Drawing upon the voices of cultural leaders to protect and assist the vulnerable, marginalized, and displaced.
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War has been hell for South Sudan’s people, but it has been very lucrative for the country’s leaders and commercial collaborators, South Sudan’s war profiteers. South Sudan has been torn apart by three wars in the last 60 years. Two and a half to three million people have perished as a result of these wars. This legacy has finally caught up to the world’s newest country, as the United Nations declared a full-blown famine in February 2017, a rare declaration that the U.N. hadn’t made for any part of the world since 2011, and multiple U.N. officials have asserted that South Sudan stands on the brink of genocide.
This op-ed originally appeared in the Washington Post, and was written by the co-founders of the Sentry, George Clooney and John Prendergast.
Official, U.N.-declared famines are a rare phenomenon. The last one worldwide was six years ago, in Somalia. Famines are declared officially when people have already begun to starve to death. It is the diplomatic equivalent of a seven-alarm fire. That is where the youngest country in the world, South Sudan, finds itself today, as 100,000 face immediate starvation and another 1 million are on its brink.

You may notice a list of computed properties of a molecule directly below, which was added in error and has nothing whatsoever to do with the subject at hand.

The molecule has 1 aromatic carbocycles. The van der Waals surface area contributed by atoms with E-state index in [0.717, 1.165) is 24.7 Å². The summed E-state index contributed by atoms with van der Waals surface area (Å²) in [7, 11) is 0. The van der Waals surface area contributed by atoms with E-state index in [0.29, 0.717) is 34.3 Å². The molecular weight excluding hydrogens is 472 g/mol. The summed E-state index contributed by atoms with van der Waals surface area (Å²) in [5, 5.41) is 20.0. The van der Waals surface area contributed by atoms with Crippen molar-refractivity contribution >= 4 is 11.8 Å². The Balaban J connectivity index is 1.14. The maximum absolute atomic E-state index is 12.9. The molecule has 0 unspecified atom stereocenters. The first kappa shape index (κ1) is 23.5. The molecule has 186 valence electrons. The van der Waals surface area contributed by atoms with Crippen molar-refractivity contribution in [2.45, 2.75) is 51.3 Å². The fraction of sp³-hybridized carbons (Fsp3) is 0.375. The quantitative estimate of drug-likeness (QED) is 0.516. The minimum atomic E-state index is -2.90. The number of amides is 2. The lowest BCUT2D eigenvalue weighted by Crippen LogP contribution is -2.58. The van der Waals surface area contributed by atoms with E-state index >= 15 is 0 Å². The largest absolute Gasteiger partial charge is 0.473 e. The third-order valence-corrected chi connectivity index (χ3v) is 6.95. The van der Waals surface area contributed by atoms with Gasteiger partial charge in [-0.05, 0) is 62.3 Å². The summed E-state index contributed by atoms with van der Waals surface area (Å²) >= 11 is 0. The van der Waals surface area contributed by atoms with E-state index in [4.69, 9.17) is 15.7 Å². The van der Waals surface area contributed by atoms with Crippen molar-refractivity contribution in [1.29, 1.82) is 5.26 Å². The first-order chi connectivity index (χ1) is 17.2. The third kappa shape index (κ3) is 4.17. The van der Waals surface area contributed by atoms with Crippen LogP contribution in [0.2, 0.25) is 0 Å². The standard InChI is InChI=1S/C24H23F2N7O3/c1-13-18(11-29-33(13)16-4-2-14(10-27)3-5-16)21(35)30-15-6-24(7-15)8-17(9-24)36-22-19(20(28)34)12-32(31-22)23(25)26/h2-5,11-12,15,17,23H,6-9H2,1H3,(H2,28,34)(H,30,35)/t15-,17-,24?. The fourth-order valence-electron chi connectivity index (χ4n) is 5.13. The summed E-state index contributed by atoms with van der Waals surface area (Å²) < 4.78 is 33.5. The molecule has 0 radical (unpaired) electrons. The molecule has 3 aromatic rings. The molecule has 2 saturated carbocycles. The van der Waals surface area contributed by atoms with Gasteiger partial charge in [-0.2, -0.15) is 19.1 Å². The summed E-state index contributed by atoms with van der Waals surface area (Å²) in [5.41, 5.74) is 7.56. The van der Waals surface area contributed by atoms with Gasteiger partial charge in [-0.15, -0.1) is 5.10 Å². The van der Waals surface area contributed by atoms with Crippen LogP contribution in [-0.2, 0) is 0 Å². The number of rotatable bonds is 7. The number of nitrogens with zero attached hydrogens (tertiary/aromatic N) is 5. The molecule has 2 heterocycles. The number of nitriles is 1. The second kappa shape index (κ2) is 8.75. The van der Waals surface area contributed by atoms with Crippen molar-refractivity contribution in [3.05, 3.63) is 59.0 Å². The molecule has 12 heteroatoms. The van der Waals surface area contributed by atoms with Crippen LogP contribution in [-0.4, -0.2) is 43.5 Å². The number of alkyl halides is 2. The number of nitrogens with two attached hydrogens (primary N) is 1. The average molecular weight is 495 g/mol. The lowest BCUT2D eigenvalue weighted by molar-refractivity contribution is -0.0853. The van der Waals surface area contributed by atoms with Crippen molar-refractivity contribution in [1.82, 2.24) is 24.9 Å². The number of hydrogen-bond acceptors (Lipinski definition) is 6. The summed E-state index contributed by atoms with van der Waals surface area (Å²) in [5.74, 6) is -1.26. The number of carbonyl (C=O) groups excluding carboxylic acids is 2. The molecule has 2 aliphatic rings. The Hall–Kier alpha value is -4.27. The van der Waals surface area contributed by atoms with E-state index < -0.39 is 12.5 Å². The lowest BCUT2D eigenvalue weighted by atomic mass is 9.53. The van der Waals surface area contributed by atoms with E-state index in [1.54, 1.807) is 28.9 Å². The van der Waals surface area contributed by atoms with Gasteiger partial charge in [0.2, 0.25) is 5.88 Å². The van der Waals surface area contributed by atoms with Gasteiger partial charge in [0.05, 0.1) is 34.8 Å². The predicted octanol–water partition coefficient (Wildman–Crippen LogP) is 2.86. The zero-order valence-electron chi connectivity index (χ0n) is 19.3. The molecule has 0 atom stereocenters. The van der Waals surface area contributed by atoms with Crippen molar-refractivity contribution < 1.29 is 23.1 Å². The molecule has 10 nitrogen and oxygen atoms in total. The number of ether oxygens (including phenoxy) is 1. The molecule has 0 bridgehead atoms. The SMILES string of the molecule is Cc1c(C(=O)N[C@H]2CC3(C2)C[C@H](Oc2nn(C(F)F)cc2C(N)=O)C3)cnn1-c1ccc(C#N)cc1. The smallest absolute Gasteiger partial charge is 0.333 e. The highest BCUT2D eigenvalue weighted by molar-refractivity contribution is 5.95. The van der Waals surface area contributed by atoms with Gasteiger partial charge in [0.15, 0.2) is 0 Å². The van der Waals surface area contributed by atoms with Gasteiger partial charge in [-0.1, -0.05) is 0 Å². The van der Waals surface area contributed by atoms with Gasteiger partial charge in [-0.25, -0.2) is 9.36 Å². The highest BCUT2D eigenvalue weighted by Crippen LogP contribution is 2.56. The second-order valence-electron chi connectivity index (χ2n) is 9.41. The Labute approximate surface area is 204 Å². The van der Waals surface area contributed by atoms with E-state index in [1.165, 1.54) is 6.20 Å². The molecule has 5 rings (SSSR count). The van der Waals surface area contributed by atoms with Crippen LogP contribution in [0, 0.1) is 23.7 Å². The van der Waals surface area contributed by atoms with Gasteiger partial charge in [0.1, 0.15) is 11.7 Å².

"The party of Burma opposition leader Aung San Suu Kyi said on Tuesday it was hopeful that she would be unconditionally released after a court agreed to hear an appeal against her recent conviction."
"Political temperatures are rising in Zimbabwe before a crucial summit of the Southern African Development Community to be held next week in Kinshasa. The group guaranteed the political agreement signed a year ago by President Robert Mugabe and MDC leader and now Prime Minister Morgan Tsvangirai."
"Tribal violence in southern Sudan has killed at least 1,200 people this year and could mar the country's first multi-party elections in two decades if it is not stopped, the UN's peacekeeping coordinator said."
"Burma's assault on rebel militias on its remote border appears aimed at herding them into next year's election process, even if it comes at the cost of vital ties with its powerful northern neighbor, China."